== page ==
King v. Bristow

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King v Bristow Helicopter Limited: Morris v KLM

UK House of Lords: Lords Nicholls, Mackay, Steyn, Hope and Hobhouse: February 2002

What the Case decided

In a landmark judgment, the House of Lords has determined that claims for purely mental injury with no accompanying physical injury do not come within the term "bodily injury" in Article 17 of the Warsaw Convention.

DMC Category Rating: Developed

Case Note based on an Article in the March 2002 Edition of the ‘Bulletin’, published by the Marine and Insurance teams at the international firm of lawyers, DLA.

Mr King was a passenger on board a helicopter that took off from a floating platform in the North Sea in poor weather. During the flight, the helicopter's two engines failed and it landed on the helideck amidst smoke and panic. The passengers were able to disembark but Mr King developed post-traumatic stress disorder and, as a result, suffered an onset of peptic ulcer disease.

Kelly Morris travelled from Kuala Lumpur to Amsterdam as an unaccompanied minor on a KLM flight. After a meal, she fell asleep and awoke to discover the hand of the man next to her touching her left thigh from the hip to the knee. She suffered no physical injury from the incident but, on her return home, was diagnosed as suffering from clinical depression.

Neither claimant attempted to argue that the mental illness or injury was caused by a physical injury. The only physical injury sustained was in Mr King's case where a pre-existing condition was exacerbated by his mental condition following the incident.

The issue therefore was whether the injuries complained of came within Article 17 of the Convention, which reads:

"The carrier is liable for damage sustained in the event of the death or wounding of a passenger or any other bodily injury suffered by a passenger, if the accident which caused the damage so sustained took place on board the aircraft or in the course of any of the operations of embarking or disembarking".

The Scottish Court of First Division held by a majority that Mr King's claim for purely mental injury came within the term "bodily injury". It also held that a passenger could claim under Article 17 if he had suffered an adverse physical manifestation of mental injury, such as in Mr King's case, a peptic ulcer. The Court of Appeal in the Morris v KLM case decided that the incident was an "accident" within the terms of the Article, but that the claimant's symptoms of depression and post-traumatic stress disorder did not amount to a bodily injury.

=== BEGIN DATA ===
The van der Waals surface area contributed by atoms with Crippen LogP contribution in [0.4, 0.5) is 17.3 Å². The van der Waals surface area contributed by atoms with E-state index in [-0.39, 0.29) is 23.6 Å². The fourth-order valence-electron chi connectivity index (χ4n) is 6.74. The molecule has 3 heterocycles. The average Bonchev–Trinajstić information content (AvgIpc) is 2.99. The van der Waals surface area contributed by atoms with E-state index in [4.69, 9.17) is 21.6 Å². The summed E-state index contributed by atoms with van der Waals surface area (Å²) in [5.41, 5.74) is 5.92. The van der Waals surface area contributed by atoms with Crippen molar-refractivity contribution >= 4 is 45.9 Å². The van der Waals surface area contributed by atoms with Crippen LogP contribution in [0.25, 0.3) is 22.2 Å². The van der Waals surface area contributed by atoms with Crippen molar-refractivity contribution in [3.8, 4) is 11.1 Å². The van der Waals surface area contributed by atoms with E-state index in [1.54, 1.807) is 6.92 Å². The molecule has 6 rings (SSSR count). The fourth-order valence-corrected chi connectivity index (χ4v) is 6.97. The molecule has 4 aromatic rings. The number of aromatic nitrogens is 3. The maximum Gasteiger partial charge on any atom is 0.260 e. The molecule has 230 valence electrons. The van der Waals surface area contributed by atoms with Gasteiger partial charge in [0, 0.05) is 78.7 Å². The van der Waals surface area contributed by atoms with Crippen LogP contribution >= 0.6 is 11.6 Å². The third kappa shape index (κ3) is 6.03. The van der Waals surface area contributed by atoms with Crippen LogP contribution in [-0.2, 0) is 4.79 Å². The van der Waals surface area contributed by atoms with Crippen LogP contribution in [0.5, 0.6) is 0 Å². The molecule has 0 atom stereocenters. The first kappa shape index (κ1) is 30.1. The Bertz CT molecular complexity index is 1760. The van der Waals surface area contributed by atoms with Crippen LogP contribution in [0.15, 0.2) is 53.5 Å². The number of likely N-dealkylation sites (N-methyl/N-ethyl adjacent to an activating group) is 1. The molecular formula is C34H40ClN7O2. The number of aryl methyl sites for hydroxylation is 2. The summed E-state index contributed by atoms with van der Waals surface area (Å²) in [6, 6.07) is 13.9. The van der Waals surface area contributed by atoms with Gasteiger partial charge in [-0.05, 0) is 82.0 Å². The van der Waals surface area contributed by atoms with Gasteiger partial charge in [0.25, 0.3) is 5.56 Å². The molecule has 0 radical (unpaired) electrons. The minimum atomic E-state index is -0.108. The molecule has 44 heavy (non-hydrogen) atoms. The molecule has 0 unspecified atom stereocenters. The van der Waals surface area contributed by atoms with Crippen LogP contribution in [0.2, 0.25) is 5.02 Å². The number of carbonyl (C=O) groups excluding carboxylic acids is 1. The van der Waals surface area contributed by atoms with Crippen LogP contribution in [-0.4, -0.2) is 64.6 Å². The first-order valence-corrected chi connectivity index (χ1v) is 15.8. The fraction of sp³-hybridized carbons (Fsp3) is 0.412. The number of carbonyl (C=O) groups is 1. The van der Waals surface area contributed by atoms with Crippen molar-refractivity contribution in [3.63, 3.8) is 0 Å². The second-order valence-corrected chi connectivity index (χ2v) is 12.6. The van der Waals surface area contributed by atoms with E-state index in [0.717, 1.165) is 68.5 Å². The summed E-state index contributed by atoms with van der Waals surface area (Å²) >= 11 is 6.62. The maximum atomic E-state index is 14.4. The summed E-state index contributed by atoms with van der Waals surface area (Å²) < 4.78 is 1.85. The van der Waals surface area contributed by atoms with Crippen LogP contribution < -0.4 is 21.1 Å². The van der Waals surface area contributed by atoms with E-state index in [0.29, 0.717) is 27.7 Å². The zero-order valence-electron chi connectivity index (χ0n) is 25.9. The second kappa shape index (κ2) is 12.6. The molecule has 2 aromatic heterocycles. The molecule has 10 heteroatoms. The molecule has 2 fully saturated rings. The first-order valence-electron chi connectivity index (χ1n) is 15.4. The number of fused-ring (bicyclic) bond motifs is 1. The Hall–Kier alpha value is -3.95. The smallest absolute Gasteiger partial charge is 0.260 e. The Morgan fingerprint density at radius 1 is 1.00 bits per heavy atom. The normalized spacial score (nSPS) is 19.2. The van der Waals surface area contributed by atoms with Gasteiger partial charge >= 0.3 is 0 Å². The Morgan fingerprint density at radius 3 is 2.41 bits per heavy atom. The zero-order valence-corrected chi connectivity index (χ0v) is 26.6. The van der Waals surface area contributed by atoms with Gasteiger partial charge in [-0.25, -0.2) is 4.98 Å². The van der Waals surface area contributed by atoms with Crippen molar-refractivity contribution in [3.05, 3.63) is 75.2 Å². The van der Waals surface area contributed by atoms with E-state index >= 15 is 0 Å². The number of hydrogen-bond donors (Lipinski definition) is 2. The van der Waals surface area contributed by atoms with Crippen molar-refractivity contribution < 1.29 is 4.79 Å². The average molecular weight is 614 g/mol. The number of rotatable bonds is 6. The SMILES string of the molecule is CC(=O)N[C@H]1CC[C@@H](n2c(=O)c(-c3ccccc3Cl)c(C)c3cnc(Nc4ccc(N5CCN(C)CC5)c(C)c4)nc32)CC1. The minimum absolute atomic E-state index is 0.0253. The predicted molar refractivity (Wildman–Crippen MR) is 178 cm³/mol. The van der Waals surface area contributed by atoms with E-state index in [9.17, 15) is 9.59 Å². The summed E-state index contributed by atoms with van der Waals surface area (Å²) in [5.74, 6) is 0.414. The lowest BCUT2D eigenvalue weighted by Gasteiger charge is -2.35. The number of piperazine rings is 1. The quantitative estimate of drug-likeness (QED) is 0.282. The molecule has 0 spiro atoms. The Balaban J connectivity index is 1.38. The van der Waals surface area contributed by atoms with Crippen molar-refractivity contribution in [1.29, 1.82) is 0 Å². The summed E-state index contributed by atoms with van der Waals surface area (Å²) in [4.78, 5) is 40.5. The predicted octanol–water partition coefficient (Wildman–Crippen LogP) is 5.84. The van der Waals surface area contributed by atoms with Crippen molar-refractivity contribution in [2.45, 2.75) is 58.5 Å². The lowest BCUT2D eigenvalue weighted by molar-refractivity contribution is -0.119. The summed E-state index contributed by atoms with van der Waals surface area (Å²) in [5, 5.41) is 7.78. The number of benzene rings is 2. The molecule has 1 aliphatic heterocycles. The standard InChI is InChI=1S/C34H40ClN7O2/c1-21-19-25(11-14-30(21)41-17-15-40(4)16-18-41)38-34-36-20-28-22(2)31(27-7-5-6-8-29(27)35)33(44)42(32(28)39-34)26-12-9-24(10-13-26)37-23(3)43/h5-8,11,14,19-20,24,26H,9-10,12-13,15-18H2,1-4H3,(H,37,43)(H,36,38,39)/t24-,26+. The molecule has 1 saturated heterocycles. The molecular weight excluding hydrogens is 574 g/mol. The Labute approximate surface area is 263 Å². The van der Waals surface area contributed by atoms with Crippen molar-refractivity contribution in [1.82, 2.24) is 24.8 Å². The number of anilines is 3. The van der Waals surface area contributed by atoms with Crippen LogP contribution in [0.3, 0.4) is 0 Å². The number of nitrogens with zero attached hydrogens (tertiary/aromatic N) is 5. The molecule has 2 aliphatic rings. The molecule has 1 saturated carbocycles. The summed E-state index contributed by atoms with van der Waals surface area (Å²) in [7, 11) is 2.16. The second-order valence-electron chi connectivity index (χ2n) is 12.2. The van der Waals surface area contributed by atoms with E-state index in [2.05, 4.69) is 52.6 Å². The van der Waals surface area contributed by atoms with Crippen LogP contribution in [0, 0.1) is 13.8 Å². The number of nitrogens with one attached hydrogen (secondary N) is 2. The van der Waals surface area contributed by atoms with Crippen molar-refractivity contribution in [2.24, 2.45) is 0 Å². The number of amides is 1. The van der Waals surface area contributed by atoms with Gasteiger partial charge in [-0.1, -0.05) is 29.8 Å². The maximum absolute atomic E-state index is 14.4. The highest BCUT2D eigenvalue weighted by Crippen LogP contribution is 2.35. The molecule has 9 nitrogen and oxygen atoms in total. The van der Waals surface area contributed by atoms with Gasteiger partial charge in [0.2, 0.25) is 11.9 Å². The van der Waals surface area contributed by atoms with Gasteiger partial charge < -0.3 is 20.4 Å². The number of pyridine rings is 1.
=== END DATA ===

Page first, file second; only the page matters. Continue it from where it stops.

All five Law Lords concluded that there could be no recovery under the Convention for claims of a purely psychological nature where no physical harm had been suffered.

The principles of interpretation are set out in Sidhu v British Airways [1997] AC 430 which held that the Convention has to be considered as a whole and should be given a purposive construction. The ordinary and natural meaning of the words used in English provides a starting point, but this needs to be compared with the French text, which, in the event of inconsistency, will prevail. The meaning should be consistent with the common intention of the states represented at the conference and it is legitimate to look at the travaux préparatoires to resolve ambiguities or obscurities, but these should be viewed with caution since the delegates may not have shared a common view. It is also legitimate to look at subsequent practice in the application of the Convention.

Lord Steyn and Lord Hope were satisfied that in its natural and ordinary meaning the word "bodily" qualified and limited "injury" (the same went for the use of the French word "corporelle") so as to make a distinction between physical and purely mental injury. Both thought it significant that the travaux préparatoires revealed no discussion or mention of liability for mental injury, which indicated that the idea was never contemplated. It was also significant that no claims for mental injury were brought until the hijacking cases of the 1970's, supporting the argument that the orthodox view was that such claims were not covered.